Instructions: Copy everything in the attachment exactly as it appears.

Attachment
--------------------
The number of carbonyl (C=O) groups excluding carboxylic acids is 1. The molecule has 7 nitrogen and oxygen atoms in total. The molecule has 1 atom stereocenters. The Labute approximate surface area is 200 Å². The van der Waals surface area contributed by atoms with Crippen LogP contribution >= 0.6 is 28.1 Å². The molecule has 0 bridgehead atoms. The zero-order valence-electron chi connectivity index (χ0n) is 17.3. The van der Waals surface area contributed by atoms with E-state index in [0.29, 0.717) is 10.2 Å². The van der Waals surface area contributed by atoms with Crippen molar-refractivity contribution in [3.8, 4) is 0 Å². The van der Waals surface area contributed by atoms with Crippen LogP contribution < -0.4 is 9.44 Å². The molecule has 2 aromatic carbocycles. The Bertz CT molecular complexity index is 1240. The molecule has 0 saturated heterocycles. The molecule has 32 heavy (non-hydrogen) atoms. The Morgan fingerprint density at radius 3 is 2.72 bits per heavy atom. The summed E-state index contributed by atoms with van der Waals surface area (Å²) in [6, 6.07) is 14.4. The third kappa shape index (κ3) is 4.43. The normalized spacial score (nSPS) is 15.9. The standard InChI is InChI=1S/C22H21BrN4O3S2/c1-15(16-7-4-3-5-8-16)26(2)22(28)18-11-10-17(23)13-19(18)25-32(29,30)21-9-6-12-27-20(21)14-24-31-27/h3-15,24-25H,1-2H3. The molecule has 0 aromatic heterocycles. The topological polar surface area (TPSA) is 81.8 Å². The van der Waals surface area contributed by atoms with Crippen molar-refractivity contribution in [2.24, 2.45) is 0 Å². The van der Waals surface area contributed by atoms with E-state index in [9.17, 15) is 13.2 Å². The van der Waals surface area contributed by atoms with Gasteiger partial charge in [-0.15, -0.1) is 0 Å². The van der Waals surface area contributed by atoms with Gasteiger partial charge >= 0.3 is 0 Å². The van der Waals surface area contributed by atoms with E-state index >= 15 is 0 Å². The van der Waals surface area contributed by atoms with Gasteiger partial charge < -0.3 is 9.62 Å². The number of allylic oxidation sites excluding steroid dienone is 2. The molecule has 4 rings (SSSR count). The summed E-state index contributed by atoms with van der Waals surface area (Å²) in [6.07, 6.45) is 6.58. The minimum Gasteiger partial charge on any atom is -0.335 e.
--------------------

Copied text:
The number of carbonyl (C=O) groups excluding carboxylic acids is 1. The molecule has 7 nitrogen and oxygen atoms in total. The molecule has 1 atom stereocenters. The Labute approximate surface area is 200 Å². The van der Waals surface area contributed by atoms with Crippen LogP contribution >= 0.6 is 28.1 Å². The molecule has 0 bridgehead atoms. The zero-order valence-electron chi connectivity index (χ0n) is 17.3. The van der Waals surface area contributed by atoms with E-state index in [0.29, 0.717) is 10.2 Å². The van der Waals surface area contributed by atoms with Crippen molar-refractivity contribution in [3.8, 4) is 0 Å². The van der Waals surface area contributed by atoms with Crippen LogP contribution < -0.4 is 9.44 Å². The molecule has 2 aromatic carbocycles. The Bertz CT molecular complexity index is 1240. The molecule has 0 saturated heterocycles. The molecule has 32 heavy (non-hydrogen) atoms. The Morgan fingerprint density at radius 3 is 2.72 bits per heavy atom. The summed E-state index contributed by atoms with van der Waals surface area (Å²) in [6, 6.07) is 14.4. The third kappa shape index (κ3) is 4.43. The normalized spacial score (nSPS) is 15.9. The standard InChI is InChI=1S/C22H21BrN4O3S2/c1-15(16-7-4-3-5-8-16)26(2)22(28)18-11-10-17(23)13-19(18)25-32(29,30)21-9-6-12-27-20(21)14-24-31-27/h3-15,24-25H,1-2H3. The molecule has 0 aromatic heterocycles. The topological polar surface area (TPSA) is 81.8 Å². The van der Waals surface area contributed by atoms with Crippen molar-refractivity contribution in [2.24, 2.45) is 0 Å². The van der Waals surface area contributed by atoms with E-state index in [9.17, 15) is 13.2 Å². The van der Waals surface area contributed by atoms with Gasteiger partial charge in [-0.15, -0.1) is 0 Å². The van der Waals surface area contributed by atoms with Gasteiger partial charge >= 0.3 is 0 Å². The van der Waals surface area contributed by atoms with E-state index >= 15 is 0 Å². The van der Waals surface area contributed by atoms with Gasteiger partial charge < -0.3 is 9.62 Å². The number of allylic oxidation sites excluding steroid dienone is 2. The molecule has 4 rings (SSSR count). The summed E-state index contributed by atoms with van der Waals surface area (Å²) in [6.07, 6.45) is 6.58. The minimum Gasteiger partial charge on any atom is -0.335 e.